A big show for a ‘little night’

Three student actresses, from left, Anne Labranche, Rachel Davis and Elizabeth Langley pretend to be over dramatic actresses  for a scene during  “A Little Night Music.”

Three student actresses, from left, Anne Labranche, Rachel Davis and Elizabeth Langley pretend to be over dramatic actresses  for a scene during  “A Little Night Music.”
Annie Goodman/The Lion's Roar

As the sun went down in downtown Hammond, the curtains went up in the Columbia Theatre.

The university’s Opera/Music Theatre Workshop put on the musical “A Little Night Music” Thursday, Sept. 29 and Friday, Sept. 30 at 7:30 p.m. The play circulated around themes of love and betrayal, both old and new, as it followed the complex relationships of main characters Désirée Armfeldt, played by Rachel Davis and Fredrick Egerman, played by Alfred Harper. Written by Hugh Wheeler, the story took place in Sweden in 1900.

The actors enjoyed being a part of the production and working with the crew and fellow actors. 

 

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“I thought it was really exciting,” said Harper. “It was my first lead role. This is my second show here. I loved it. I loved doing it. I loved acting with the people. The director’s really cool and the conductor loved doing it. I loved acting with the people. The director’s really cool and the conductor was very organized.” 

In the musical, the webs of sex and youth entangled Egerman who realized too late that he had “no intention of being saved.” Infidelity was a common aspect throughout the play, one that almost all characters partook in. 

The audience appreciated the character growth that occurred throughout the production. 

“I thought it was great,” said Olivia Waguespack, a senior general studies major. “I liked the story line and I thought that the characters really progressed throughout the show.”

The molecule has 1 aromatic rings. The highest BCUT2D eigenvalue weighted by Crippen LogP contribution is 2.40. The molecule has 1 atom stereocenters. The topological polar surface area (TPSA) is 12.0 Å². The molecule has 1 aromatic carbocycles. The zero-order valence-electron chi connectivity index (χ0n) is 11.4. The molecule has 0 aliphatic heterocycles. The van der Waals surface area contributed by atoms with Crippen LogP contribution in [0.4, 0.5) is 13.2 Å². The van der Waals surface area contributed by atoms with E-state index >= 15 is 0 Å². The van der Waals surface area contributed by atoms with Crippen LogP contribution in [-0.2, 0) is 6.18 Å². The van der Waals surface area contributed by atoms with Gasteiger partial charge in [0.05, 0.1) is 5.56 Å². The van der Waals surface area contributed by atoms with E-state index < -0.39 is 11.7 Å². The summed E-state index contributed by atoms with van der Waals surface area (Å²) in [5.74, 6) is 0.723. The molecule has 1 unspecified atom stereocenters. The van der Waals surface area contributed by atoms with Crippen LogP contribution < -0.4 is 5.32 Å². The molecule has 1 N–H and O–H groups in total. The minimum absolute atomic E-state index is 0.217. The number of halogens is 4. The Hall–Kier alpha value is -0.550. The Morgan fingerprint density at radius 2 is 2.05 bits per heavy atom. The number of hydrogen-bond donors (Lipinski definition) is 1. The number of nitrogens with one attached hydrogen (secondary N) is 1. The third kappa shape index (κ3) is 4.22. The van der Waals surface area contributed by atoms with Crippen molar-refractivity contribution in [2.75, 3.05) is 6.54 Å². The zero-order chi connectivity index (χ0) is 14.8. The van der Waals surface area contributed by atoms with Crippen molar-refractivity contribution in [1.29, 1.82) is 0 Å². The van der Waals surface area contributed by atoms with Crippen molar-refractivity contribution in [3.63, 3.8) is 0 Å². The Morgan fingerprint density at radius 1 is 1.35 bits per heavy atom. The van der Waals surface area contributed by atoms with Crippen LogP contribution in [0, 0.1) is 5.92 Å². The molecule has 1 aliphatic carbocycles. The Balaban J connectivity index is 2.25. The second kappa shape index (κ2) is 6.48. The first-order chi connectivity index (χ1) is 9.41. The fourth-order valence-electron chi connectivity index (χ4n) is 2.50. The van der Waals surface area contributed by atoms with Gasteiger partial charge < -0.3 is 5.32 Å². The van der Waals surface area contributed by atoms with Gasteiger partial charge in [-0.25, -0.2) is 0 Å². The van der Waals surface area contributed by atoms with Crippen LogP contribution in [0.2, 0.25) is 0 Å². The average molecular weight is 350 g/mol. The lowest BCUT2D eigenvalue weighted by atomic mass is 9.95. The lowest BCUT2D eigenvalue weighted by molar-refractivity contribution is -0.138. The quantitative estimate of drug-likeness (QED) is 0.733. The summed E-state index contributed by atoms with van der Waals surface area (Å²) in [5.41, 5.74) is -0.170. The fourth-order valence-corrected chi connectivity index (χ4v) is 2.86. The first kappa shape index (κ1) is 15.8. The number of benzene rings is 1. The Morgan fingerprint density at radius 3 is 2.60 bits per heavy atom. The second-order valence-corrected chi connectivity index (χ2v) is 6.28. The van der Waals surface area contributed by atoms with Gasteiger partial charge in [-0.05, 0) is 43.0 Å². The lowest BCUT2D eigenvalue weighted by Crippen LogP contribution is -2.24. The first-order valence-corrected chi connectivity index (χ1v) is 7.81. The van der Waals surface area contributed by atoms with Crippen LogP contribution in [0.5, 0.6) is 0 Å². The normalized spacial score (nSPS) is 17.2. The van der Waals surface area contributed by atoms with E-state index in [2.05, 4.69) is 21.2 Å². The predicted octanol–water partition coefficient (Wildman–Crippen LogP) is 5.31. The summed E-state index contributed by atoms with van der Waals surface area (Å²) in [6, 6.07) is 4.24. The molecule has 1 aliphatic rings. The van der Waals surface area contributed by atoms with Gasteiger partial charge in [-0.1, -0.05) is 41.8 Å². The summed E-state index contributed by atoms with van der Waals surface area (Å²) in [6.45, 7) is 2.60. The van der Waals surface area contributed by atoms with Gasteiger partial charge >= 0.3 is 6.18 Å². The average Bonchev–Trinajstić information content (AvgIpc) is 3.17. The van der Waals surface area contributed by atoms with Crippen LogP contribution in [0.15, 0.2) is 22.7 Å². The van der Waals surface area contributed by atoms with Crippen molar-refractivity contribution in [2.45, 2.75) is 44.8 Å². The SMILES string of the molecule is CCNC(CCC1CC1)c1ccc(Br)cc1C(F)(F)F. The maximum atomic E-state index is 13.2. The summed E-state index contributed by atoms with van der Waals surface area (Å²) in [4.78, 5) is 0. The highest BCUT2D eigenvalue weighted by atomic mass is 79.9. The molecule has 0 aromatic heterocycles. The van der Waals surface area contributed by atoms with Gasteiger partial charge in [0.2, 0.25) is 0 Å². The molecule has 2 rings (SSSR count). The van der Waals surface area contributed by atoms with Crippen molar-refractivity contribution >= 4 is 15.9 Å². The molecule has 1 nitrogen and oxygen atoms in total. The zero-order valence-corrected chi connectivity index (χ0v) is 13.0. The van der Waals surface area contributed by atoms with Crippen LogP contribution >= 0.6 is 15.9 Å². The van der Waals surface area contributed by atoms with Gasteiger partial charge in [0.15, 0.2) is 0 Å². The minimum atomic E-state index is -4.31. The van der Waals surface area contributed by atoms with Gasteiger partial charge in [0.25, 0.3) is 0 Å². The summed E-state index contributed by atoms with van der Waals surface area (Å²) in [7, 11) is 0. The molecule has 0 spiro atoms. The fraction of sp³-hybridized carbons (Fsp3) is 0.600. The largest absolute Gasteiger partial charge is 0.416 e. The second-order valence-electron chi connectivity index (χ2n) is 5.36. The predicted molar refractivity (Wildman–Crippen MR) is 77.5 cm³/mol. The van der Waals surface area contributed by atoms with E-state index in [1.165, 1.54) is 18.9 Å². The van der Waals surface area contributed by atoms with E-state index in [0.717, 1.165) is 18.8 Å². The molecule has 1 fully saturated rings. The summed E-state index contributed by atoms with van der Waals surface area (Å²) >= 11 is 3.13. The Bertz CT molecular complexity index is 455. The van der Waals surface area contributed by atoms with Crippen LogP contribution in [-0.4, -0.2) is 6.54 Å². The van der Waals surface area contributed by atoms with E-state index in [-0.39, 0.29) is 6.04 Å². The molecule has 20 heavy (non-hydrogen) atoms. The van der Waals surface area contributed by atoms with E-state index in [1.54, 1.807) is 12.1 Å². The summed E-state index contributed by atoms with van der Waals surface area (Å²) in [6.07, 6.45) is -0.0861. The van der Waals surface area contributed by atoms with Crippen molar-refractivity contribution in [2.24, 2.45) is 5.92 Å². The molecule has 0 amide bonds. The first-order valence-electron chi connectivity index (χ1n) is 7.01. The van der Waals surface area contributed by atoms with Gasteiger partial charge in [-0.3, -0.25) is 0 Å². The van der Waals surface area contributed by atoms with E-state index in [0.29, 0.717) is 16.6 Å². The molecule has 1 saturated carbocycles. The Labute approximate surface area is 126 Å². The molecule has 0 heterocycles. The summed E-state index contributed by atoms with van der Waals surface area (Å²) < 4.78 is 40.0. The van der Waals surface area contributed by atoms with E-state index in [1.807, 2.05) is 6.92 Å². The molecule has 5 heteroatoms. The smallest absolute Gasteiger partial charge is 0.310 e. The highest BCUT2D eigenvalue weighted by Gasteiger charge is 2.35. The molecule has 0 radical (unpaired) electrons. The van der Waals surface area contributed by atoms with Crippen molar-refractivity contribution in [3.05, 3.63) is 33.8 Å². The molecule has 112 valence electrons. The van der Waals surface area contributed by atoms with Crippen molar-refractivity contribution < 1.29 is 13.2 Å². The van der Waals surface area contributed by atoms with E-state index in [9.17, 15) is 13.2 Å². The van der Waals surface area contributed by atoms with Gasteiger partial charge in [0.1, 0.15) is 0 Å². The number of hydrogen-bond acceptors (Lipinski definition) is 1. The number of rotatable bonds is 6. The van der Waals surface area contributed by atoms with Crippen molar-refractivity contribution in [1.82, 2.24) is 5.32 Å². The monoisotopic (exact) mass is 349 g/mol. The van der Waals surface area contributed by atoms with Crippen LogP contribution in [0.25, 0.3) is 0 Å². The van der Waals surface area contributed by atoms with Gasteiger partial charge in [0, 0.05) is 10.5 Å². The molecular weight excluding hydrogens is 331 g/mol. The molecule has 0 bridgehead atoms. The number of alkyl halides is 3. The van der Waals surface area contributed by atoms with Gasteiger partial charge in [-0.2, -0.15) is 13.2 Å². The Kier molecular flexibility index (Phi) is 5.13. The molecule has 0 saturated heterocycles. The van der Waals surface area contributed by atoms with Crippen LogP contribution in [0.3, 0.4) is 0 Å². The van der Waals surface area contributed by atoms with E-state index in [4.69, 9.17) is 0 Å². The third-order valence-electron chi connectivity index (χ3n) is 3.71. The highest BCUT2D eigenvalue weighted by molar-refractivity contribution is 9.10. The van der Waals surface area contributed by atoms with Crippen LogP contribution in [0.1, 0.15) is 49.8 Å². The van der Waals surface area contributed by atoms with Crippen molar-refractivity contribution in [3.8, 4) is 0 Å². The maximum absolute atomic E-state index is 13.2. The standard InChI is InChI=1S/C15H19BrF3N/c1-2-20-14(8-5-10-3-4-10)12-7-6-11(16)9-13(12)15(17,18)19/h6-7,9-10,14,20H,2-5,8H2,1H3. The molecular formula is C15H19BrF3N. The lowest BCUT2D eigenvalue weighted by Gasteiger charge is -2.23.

The musical shifted from childlike antics in the first act to a more serious, mind-opening tone in the second act. 

An orchestra played music behind the curtain to the enjoyment of the audience.

“The orchestra is what I’m here for,” said Brandon Domingue, a junior music major.

Even the parents of actors and musicians enjoyed the music. 

“I thought it was great,” said Greg Labranche, father of actress Anne Labranche, who played Mrs. Anderssen. “The music program here is very good.”

Throughout the musical, Madame Armfeldt, played by Kay Schepker, provided advice. It was through her teachings that her granddaughter Fredrika Armfeldt, played by Kaylin Guillory, learned the “secrets to life” as the audience roared with laughter at the blunt words of wisdom. 

The play was successful in spite of some technical difficulties. 

“I thought the actors were great and I thought the lighting was a little off, but I don’t think that’s the fault of anyone,” said Veronica Hall, a music major.

Another actor found they did well after everything that happened backstage.

“It was excellent actually,” said Jeremy Guillot, who played Bertrand. “This was the best run we’ve done yet even with tech, lights and everything that went wrong backstage. Everything just came together tonight. It was wonderful.” 

Charles Effler, musical director, conductor and producer put an abundance of effort into making this musical a success, as well as making it enjoyable for the students.

“It was so much work and took so many hours, but it was the highlight of my day,” said Guillot. “It was what I looked forward to at the end of the day, but it was also what I dreaded.”

Interim Executive Director of the Columbia Theatre C. Roy Blackwood praised Effler for his ability to direct. “I think Chuck Effler does a phenomenal job,” said Blackwood. “I think he maximizes the abilities of the students, so he’s a real crowd pleaser.”

Mrs. Egerman attempts to reassure Mr. Egerman about his current life situation.

Mrs. Egerman attempts to reassure Mr. Egerman about his current life situation.
Annie Goodman/The Lion's Roar

 

Désirée Armfeldt, played by Rachel Davis is commenting on her life complexities to her daughter, Fredrika Armfeldt played by Kaylin Guillory, after being surprised by a visit from Count  Malcom, played by Robert Roy.

Désirée Armfeldt, played by Rachel Davis is commenting on her life complexities to her daughter, Fredrika Armfeldt played by Kaylin Guillory, after being surprised by a visit from Count  Malcom, played by Robert Roy.
Annie Goodman/The Lion's Roar

 

 

 

 

 

 

 

 

Mr. Egerman, played by Alfred Harper, top, is confused by the hilarious dialogue his maid Petra, played by Jane Wear, and Mrs. Egerman, played by Randi Gaspard are engaging in.

Mr. Egerman, played by Alfred Harper, top, is confused by the hilarious dialogue his maid Petra, played by Jane Wear, and Mrs. Egerman, played by Randi Gaspard are engaging in.
Annie Goodman/The Lion's Roar

 

 

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